Research has established the antibiotic potential of synthetic CBD, after discovering that some cannabis molecules can effectively destroy previously untreatable bacterial strains.
With doctors concerned that antibiotics have become increasingly ineffective since Fleming first purified penicillin in 1928, the recent discovery that some cannabis molecules can effectively destroy previously untreatable bacterial strains is a welcome one.
An unlikely novel weapon in the war against antibiotic-resistant bacteria, synthetic CBD (a non-psychoactive cannabinoid known as cannabidiol) has been found to penetrate and successfully kill the bacteria responsible for gonorrhoea, meningitis, MRSA, and legionnaires disease.
According to a new study published scientists at the University of Queensland in Australia, the findings may well lead the creation of the first class of antibiotics for resistant bacteria in over 60 years.
‘This is the first time CBD has been shown to kill some types of Gram-negative bacteria,’ explains the university’s director of the Centre of Superbug Solutions, Dr Mark Blaskovich. ‘These bacteria have an extra outer membrane, an additional line of defence that makes it harder for antibiotics to penetrate.’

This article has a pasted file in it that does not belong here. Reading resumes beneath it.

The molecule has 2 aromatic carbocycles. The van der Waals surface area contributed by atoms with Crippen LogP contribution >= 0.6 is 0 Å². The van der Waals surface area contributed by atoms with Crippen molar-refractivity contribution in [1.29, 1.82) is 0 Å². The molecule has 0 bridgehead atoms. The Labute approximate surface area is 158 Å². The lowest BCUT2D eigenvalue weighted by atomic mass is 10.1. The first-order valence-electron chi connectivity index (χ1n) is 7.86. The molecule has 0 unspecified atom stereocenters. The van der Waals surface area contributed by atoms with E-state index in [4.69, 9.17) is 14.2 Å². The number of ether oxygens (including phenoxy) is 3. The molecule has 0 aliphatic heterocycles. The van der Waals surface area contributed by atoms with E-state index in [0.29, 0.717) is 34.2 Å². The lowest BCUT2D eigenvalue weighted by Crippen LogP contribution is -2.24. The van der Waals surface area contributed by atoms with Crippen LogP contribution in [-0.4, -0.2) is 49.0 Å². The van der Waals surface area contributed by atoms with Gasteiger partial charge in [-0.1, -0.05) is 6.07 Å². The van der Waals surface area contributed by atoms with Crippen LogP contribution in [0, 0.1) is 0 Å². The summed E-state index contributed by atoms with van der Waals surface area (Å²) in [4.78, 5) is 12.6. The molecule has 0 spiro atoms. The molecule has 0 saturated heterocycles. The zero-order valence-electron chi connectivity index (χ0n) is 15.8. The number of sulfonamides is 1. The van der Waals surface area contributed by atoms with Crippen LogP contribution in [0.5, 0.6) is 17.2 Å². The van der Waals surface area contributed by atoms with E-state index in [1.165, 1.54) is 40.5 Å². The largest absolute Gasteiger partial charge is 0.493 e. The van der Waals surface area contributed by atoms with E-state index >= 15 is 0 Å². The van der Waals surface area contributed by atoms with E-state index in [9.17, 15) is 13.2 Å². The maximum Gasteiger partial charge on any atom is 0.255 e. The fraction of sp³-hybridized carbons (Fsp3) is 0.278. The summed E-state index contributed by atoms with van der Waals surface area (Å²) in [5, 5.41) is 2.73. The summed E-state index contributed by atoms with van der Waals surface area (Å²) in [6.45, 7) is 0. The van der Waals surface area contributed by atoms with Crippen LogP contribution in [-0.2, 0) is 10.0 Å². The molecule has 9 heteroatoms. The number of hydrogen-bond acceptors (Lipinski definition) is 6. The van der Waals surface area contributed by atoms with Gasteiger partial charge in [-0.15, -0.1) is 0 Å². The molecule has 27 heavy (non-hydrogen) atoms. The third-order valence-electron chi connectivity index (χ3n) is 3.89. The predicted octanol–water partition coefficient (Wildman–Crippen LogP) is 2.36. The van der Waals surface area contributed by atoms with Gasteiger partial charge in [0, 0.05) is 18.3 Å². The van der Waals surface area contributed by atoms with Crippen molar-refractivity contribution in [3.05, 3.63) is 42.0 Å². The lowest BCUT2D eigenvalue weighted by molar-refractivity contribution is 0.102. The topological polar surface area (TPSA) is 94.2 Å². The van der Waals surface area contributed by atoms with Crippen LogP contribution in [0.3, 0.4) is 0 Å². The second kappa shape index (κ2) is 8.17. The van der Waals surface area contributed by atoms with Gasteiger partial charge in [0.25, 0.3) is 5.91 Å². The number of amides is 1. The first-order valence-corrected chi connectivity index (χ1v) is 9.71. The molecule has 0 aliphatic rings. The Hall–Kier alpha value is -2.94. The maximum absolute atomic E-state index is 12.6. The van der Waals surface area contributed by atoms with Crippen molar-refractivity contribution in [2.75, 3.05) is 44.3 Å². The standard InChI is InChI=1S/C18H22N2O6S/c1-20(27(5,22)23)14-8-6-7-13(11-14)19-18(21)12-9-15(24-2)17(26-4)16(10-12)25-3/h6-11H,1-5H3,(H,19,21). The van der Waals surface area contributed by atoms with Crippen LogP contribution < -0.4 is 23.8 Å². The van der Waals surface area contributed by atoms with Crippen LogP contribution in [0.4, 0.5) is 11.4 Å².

Blaskovich is referring to the two broad categories that bacteria are classified in: gram-negative and gram-positive, the latter already proved in previous research to be tackled efficiently by CBD.
Due to the unique formation of the former that renders the majority of antibiotics futile in destroying them however, there’s always been an assumption that the compound simply wouldn’t work.
Until now, that is. While scientists still aren’t exactly sure how it’s able to do so, it’s certainly a revolutionary step towards combatting bacterial resistance, particularly in the case of gonorrhoea.
One of the most common sexually transmitted diseases, infecting close to 100 million people worldwide annually, there is an urgent need to develop a means of treating it.
Easier said than done though, gonorrhoea’s ability to adapt to its host’s immune system and develop resistance to antibiotics – alongside the frequency of asymptomatic infections – makes the process extremely challenging and the STD has definitely been a tough one for science to crack.
At present, there are only three potential options in various stages of trials (World Health Organisation) but given that it’s unclear whether or not they’ll work against different strains quickly becoming more widespread across the globe, it’s looking like CBD may be very useful indeed.